Nevertheless, volatility persists and will remain as long as the 2-year and 10-year curves are inverted and the uncertainty surrounding interest rates continues. However, at this point in the cycle, pullbacks could well create interesting buying opportunities.
Finally, after a difficult year, we are able to better see the picture and the environment that presents itself to us and finally, we are able to adjust our strategies and return to a norm in which the return vs. risk is interesting.
In short, we hope to maintain our momentum, continue to perform well and maintain our lead over the various indices while hoping to produce a positive next quarter, as well as the following ones, to make 2023 a success.
Do not hesitate to contact us, we are always available to discuss.
Stock markets in brief
The International Monetary Fund and the World Bank met this week in Washington, D.C., to discuss global economic developments and challenges ahead. The IMF announced that it has lowered its growth forecast for the global economy from 2.9 percent to 2.8 percent for 2023, but believes that the threat of a recession is diminishing in North America. The IMF expects the U.S. economy to grow by 1.6 per cent this year, up from the last forecast. Canada's economy is expected to grow by 1.5%. A similar scenario can be seen in Europe, which is expected to have positive economic growth as the risks of recession recede.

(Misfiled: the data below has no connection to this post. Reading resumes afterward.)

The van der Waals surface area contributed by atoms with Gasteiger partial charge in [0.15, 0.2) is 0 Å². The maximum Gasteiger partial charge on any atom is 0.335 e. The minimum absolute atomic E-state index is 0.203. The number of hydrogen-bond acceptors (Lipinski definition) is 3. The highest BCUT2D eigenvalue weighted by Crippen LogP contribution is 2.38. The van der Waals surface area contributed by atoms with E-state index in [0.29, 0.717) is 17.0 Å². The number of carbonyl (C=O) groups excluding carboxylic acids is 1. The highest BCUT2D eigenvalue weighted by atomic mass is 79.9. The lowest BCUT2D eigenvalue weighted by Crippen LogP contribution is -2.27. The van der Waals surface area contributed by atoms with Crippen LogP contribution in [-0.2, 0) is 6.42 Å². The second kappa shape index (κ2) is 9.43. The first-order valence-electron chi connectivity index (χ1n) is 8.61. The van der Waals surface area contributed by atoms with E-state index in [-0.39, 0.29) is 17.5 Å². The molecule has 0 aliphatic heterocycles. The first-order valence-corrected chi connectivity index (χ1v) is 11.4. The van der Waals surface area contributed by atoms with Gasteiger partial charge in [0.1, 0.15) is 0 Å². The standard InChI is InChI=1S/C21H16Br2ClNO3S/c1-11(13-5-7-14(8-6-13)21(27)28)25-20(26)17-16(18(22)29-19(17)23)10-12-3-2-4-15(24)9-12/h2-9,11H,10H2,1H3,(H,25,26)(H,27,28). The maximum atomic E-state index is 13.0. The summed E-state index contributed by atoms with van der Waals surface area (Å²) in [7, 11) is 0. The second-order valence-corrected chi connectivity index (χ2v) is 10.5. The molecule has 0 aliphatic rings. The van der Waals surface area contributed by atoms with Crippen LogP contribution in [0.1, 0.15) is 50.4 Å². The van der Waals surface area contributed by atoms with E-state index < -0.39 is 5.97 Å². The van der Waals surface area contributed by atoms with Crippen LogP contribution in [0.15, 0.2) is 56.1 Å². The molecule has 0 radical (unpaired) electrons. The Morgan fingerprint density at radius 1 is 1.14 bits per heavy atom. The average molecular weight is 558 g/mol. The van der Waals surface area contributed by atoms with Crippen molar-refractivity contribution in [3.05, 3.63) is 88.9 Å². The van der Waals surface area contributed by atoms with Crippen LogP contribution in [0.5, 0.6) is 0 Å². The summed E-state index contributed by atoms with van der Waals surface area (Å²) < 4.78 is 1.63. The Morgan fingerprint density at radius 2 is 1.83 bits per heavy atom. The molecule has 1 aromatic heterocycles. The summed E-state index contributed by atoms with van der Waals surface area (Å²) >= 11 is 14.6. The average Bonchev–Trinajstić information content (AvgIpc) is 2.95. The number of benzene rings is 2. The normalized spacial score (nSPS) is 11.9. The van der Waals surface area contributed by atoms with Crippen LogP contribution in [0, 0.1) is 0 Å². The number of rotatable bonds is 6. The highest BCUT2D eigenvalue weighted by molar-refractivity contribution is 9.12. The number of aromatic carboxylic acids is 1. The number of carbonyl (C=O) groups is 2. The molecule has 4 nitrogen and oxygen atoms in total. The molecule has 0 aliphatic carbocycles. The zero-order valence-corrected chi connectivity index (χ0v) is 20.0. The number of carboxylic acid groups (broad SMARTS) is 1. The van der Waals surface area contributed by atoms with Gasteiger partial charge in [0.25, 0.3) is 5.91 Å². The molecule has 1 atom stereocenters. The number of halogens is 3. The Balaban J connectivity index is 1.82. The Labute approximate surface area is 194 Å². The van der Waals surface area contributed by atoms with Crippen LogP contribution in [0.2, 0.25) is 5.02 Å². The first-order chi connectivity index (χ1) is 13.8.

However, the IMF remains cautious as inflation continues to rise as do interest rates. "The likelihood of a hard landing has risen sharply," the organization said in its economic update.